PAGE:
Qctimes.com Interview: Mellencamp Takes Grass Roots Approach For 'Brothers'

qctimes - By David Burke

During more than 40 years in rock 'n' roll, John Mellencamp says he's always been a rebel.
He feels the same way about author Stephen King.

"I've never really been part of the music business like Steve's never really been part of the book business," Mellencamp said in a telephone interview this week from his house in South Carolina. "Steve lives in Maine, and we're not part of it. We're used to doing things the way we want to do them, and we're doing this, too."

"This" is "Ghost Brothers of Darkland County," a production that is a collaboration between the Indiana music icon and the horror-suspense novelist that's been more than 13 years in the making.

It was then that Mellencamp told King about an incident that happened in a cabin on his land in Indiana long ago where two brothers got into a fight over a girl, with one brother accidentally killing the other. The survivor fled, only to be killed, along with the girl, in a car crash a short time later. Adapted for the stage and set in Mississippi, the story is about two ghosts of brothers killed in a murder-suicide and their present-day nephews, who may be going down the same path.

"Ghost Brothers" is on a 20-stops-plus fall tour of locations mostly in the Midwest, including Nov. 3 at the Adler Theatre in Davenport. The show's producers and Mellencamp asked for early publicity because of confusion about what audience members might see onstage.

It is not, Mellencamp said, a musical. Nor is it a staged concert featuring performers who were part of the "Ghost Brothers" album released this summer, including Sheryl Crow, Taj Mahal and Kris Kristofferson.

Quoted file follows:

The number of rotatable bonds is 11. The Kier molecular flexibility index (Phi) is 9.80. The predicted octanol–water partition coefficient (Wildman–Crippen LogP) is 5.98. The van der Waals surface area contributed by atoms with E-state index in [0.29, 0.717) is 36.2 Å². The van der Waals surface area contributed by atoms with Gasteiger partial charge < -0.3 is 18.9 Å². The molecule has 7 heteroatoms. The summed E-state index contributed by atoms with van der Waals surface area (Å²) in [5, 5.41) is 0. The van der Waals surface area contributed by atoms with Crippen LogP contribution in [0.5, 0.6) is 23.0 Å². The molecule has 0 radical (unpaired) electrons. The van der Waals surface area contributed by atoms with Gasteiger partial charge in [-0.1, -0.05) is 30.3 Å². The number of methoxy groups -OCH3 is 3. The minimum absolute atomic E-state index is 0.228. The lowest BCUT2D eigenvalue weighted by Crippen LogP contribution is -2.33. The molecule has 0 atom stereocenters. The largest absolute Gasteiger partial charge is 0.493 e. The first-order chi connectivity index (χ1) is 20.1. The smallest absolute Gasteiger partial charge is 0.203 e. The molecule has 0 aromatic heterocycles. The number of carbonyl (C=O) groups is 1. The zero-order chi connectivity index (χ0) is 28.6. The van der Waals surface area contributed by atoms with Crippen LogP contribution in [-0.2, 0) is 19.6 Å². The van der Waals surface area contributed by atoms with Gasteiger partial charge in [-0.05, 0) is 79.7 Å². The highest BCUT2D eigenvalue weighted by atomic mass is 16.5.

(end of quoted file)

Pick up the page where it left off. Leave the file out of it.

"It's a play with music," he explained.

The show's history included a six-week run in Atlanta where it was staged as a full musical.

"Steve and I thought it would be better going at it in a different way, so we're going at it a different way," Mellencamp said. "I just thought Steve's story was stronger without all the bells and whistles, and he did, too. We're just trying to tell the story without interruptions of dancing and that kind of (stuff)."

The songs, with words and music by Mellencamp, do not move the story forward, but rather are more a character study of each person.

After the six-week run, during which Mellencamp and King each saw all but about three performances, the show was changed and workshopped in New York.

"We liked it, and that's what's going on the road," Mellencamp said.

He said "Ghost Brothers" was offered a limited, 12-performance engagement on Broadway, but he and King turned it down.

"We're not playing by the rules," he said. "Our hope is that we break even and do OK. That's all we care about. If we break even, there'll be another leg, just like a tour. We'll go to bigger cities and we'll be able to watch this thing and make corrections."

The touring production's cast was announced this week, with Bruce Greenwood of "13 Days" and the two newest "Star Trek" movies in the male lead.

Mellencamp and King each will see several performances of the show during its October-November tour, Mellencamp said.

Suggestions will be given and changes made, he added. It's a fluidity that Mellencamp wishes he could have taken advantage of in writing his songs.